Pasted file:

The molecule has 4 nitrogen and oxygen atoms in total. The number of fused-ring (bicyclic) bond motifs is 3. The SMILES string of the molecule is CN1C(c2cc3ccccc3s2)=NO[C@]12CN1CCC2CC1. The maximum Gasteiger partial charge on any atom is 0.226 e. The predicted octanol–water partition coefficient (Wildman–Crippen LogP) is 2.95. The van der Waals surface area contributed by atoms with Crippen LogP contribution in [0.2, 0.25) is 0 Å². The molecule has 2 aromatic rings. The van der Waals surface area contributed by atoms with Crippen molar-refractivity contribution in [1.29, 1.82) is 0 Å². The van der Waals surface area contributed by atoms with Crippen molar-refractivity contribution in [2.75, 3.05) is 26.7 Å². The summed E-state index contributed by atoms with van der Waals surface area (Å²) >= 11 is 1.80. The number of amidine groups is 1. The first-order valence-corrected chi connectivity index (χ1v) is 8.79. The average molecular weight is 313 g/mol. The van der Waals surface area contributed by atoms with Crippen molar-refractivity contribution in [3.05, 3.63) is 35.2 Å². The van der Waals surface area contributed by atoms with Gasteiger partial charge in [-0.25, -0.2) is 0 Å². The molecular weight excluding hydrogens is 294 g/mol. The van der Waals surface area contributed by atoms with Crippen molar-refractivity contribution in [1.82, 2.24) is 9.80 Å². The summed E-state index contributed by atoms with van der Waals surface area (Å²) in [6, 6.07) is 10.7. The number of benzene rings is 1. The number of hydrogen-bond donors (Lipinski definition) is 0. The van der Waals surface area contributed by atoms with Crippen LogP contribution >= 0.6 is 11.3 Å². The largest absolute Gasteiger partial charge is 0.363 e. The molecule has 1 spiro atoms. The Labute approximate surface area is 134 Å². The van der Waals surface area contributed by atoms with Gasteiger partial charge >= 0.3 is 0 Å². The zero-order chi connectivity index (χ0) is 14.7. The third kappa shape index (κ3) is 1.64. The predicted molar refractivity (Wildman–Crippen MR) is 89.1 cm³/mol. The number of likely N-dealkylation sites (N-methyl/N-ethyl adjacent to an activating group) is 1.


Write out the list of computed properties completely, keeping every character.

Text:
The molecule has 4 nitrogen and oxygen atoms in total. The number of fused-ring (bicyclic) bond motifs is 3. The SMILES string of the molecule is CN1C(c2cc3ccccc3s2)=NO[C@]12CN1CCC2CC1. The maximum Gasteiger partial charge on any atom is 0.226 e. The predicted octanol–water partition coefficient (Wildman–Crippen LogP) is 2.95. The van der Waals surface area contributed by atoms with Crippen LogP contribution in [0.2, 0.25) is 0 Å². The molecule has 2 aromatic rings. The van der Waals surface area contributed by atoms with Crippen molar-refractivity contribution in [1.29, 1.82) is 0 Å². The van der Waals surface area contributed by atoms with Crippen molar-refractivity contribution in [2.75, 3.05) is 26.7 Å². The summed E-state index contributed by atoms with van der Waals surface area (Å²) >= 11 is 1.80. The number of amidine groups is 1. The first-order valence-corrected chi connectivity index (χ1v) is 8.79. The average molecular weight is 313 g/mol. The van der Waals surface area contributed by atoms with Crippen molar-refractivity contribution in [3.05, 3.63) is 35.2 Å². The van der Waals surface area contributed by atoms with Gasteiger partial charge in [-0.25, -0.2) is 0 Å². The molecular weight excluding hydrogens is 294 g/mol. The van der Waals surface area contributed by atoms with Crippen molar-refractivity contribution in [1.82, 2.24) is 9.80 Å². The summed E-state index contributed by atoms with van der Waals surface area (Å²) in [6, 6.07) is 10.7. The number of benzene rings is 1. The number of hydrogen-bond donors (Lipinski definition) is 0. The van der Waals surface area contributed by atoms with Crippen LogP contribution >= 0.6 is 11.3 Å². The largest absolute Gasteiger partial charge is 0.363 e. The molecule has 1 spiro atoms. The Labute approximate surface area is 134 Å². The van der Waals surface area contributed by atoms with Gasteiger partial charge >= 0.3 is 0 Å². The zero-order chi connectivity index (χ0) is 14.7. The third kappa shape index (κ3) is 1.64. The predicted molar refractivity (Wildman–Crippen MR) is 89.1 cm³/mol. The number of likely N-dealkylation sites (N-methyl/N-ethyl adjacent to an activating group) is 1.